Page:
New World players bring energy to Brahms chamber works

By David Fleshler

Johannes Brahms' Horn Trio and Clarinet Quintet were performed by New World Symphony members Sunday afternoon.

Johannes Brahms’ Horn Trio and Clarinet Quintet were performed by New World Symphony members Sunday afternoon.

As a composer with great regard for the past, Johannes Brahms held in high esteem the traditional forms of symphony and string quartet.

Yet it was when he abandoned the quartet in favor of less traditional groupings of instruments, adding the color and drama of piano, horn or clarinet, that his lyric and dramatic gifts bloomed.

Two of these works were performed Sunday, the Horn Trio and the Clarinet Quintet, by members of the New World Symphony at New World Center in Miami Beach.

The concert opened on a light note, the waltz Roses from the South by Johann Strauss Jr., in a 1921 arrangement by Arnold Schoenberg.

Brahms, despite the seriousness of his own works, would not have objected to the inclusion of a piece by his popular Vienna contemporary. A great admirer of Strauss, Brahms famously autographed Frau Strauss’s fan, not with a few bars of his own music as was the custom, but with the melody of Strauss’s On the Beautiful Blue Danube, with the words, “Unfortunately, not by Johannes Brahms.”

A similar respect for Strauss’ music came through in Schoenberg’s bumpy, oddly harmonized arrangement of the waltz for piano, string quartet and harmonium (an organ-like keyboard instrument). The New World Symphony performers gave a spirited performance that put Strauss’s melodies front and center, allowing the gentle fun that Schoenberg had with the music to come through without exaggeration in this playfully affectionate parody.

The well-known clarinetist Alexander Fiterstein had been scheduled to perform with New World members in Brahms’ Clarinet Quintet. But he was released from the engagement to go on a European tour. Replacing him was a New World alumnus who had forged his own successful career, Todd Levy, principal clarinet of the Milwaukee Symphony Orchestra and Santa Fe Opera.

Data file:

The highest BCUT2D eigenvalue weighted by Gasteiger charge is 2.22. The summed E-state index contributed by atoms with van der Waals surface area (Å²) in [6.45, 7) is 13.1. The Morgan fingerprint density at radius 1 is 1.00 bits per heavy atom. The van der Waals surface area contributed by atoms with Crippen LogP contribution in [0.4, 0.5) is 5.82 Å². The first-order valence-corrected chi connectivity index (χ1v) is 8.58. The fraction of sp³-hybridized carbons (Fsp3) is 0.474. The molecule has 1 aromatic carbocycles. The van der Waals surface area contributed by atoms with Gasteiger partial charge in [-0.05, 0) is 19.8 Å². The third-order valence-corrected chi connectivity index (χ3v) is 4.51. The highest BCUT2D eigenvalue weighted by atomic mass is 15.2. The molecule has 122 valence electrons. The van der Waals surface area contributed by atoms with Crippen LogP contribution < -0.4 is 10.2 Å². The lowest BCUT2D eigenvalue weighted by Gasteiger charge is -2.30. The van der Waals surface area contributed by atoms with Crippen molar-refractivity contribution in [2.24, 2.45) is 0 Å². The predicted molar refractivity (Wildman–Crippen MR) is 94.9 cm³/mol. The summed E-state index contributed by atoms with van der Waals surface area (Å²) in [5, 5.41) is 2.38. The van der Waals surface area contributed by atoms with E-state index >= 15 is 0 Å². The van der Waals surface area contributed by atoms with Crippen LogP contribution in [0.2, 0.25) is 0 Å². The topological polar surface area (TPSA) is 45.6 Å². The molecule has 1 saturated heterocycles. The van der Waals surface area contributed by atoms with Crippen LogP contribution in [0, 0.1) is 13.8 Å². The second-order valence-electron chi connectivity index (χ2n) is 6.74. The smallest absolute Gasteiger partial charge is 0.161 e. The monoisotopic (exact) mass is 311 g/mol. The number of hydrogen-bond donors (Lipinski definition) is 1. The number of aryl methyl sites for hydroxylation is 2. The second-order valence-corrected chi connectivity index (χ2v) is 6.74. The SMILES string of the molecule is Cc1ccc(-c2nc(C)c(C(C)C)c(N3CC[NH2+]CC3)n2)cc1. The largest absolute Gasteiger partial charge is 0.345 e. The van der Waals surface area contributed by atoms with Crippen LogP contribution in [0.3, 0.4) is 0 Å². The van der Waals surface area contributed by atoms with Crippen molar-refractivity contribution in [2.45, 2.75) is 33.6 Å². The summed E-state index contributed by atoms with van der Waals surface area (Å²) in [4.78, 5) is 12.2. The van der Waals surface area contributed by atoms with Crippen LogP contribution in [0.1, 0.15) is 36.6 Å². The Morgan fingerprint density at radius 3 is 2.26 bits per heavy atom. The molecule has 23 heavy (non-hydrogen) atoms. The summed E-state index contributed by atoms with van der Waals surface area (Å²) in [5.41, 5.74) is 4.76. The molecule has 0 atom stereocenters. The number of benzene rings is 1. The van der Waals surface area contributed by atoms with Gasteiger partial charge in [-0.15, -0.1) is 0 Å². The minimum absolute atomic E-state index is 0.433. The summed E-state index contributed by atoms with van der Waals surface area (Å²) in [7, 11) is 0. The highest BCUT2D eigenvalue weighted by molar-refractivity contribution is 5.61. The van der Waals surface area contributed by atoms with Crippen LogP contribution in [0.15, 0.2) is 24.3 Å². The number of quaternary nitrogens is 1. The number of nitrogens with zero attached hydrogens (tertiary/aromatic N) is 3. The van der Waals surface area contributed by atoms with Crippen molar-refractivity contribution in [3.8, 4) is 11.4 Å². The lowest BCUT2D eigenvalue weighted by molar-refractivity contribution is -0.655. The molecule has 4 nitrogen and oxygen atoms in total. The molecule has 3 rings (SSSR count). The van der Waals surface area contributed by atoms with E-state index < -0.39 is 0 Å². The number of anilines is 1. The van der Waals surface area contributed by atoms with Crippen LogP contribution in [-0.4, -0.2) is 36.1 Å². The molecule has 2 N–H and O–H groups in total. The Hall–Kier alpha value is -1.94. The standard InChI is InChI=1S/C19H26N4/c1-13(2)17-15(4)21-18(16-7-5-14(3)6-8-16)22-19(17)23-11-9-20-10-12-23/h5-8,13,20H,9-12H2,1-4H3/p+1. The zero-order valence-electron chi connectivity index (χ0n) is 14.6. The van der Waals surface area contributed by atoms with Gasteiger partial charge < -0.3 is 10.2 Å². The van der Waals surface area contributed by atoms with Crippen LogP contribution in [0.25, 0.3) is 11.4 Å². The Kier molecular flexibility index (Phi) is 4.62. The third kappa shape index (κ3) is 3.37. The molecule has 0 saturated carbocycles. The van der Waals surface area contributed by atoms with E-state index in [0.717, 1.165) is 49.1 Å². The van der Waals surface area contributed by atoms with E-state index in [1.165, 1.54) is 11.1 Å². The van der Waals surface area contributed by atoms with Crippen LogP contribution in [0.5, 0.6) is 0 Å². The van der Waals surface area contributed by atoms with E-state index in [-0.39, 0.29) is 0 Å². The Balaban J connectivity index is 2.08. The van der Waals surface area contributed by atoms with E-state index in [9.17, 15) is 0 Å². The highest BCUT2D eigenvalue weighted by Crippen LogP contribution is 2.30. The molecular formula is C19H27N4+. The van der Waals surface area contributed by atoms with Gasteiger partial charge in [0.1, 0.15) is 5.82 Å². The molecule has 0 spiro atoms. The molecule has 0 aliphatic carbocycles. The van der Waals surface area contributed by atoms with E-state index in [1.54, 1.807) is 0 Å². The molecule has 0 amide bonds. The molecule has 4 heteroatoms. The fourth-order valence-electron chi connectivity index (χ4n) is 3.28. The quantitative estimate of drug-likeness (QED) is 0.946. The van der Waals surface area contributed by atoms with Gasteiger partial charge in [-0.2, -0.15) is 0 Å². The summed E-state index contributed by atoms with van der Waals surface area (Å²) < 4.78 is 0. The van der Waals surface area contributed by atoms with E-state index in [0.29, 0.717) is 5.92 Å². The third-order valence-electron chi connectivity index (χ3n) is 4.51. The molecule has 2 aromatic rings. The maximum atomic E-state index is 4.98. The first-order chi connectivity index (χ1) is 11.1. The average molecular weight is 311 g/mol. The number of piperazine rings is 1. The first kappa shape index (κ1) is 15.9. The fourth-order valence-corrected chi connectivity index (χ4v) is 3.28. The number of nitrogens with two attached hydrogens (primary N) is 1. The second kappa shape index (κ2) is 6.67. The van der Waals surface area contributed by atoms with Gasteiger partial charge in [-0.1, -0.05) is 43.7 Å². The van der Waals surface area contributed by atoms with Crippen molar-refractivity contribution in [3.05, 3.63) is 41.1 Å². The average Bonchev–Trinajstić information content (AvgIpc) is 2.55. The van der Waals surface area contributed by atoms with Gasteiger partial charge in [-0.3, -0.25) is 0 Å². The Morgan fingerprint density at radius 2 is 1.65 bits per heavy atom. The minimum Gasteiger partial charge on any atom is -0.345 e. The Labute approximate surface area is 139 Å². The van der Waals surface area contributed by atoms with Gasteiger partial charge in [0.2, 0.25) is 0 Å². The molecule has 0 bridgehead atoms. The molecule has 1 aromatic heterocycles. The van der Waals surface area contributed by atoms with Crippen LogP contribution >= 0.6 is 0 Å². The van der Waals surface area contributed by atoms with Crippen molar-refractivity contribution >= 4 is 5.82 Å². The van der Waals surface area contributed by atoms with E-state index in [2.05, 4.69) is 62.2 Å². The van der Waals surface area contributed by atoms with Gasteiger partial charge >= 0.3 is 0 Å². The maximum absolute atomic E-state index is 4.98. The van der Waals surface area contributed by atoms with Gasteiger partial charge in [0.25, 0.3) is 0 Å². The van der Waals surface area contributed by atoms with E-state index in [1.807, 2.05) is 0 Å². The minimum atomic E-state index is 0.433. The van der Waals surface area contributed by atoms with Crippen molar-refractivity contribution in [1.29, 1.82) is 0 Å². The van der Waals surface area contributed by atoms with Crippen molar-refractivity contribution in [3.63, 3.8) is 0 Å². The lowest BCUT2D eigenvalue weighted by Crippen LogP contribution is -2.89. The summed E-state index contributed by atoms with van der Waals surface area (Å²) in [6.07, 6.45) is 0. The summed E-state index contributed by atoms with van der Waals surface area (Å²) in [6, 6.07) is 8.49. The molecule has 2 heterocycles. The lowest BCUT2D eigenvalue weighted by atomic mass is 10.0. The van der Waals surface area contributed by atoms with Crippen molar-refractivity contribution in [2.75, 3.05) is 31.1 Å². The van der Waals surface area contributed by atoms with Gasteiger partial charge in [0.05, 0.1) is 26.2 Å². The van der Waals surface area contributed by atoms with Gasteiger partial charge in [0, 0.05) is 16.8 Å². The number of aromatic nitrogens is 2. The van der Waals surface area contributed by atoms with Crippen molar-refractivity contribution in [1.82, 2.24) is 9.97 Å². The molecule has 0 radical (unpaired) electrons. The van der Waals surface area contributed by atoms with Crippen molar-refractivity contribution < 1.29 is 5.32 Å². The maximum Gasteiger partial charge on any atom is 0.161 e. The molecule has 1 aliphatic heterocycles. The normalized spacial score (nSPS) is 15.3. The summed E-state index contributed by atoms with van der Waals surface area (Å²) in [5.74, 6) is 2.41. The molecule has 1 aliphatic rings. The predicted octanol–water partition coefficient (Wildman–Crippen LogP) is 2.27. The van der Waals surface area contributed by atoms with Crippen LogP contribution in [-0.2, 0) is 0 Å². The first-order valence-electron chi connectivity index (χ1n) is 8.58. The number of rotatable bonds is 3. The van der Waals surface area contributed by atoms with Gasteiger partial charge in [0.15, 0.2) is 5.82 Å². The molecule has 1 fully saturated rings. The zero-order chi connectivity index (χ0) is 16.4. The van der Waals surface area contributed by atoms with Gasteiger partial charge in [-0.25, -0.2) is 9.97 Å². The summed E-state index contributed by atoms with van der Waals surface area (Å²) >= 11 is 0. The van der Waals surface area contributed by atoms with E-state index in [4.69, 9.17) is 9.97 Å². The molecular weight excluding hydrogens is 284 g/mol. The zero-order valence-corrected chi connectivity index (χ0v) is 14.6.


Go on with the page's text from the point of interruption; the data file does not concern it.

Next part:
Like the Mozart Clarinet Quintet from which it draws inspiration, this is a work that clarinetists know intimately, and Levy’s mastery and authority was apparent throughout. From the nostalgia-infused opening melody, Levy played with an easy smoothness that never seemed slick or practiced, just rooted in a deep knowledge of the work and its meaning. In the Adagio, his playing took on a improvisatory feel, but his free style of playing never caused it to lose shape, rather to gain energy.

The other performers, violinists Christen Greer and Andrea Daigle, violist Madeline Sharp and cellist Austin Fisher, created a glowing ensemble sound around Levy’s clarinet. This work is invariably described as “autumnal,” both for its tone and for the late stage in life in which Brahms composed it. But for all its dark moments and inward passages, it is not a lugubrious piece, and the performers brought ample energy to the turbulent passages—often with a wailing clarinet note at the top—that seem like cries of defiance against the inevitable.

Brahms composed the Horn Trio much earlier in his career, before he had produced any of his symphonies. As in the Clarinet Quintet, it is the non-string instrument that gives this work its unique color.

Handling the horn part was New World member Anthony Delivanis. The briskly played opening, which can be so evocative, with the stirring tones of the horn’s entrance, came off as somewhat rote and uninflected. But this turned out to not be representative of the rest of the performance.

Displaying great control over the tone and volume of his instrument, Delivanis gave color and harmonic support to violinist Foster Wang without overwhelming him. Pianist Aya Yamamoto easily handled her difficult, complex part, with occasional bursts of passionately intense playing that never overpowered her colleagues.

Delivanis provided an almost flawless performance on an instrument that trips up even its greatest players—playing with hunting-horn vigor and agility in the scherzo, dark and rich tones in the minor-key passages of that movement, and an exuberant brilliance in the work’s climactic ending.

Posted in Performances

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Mon Nov 16, 2015
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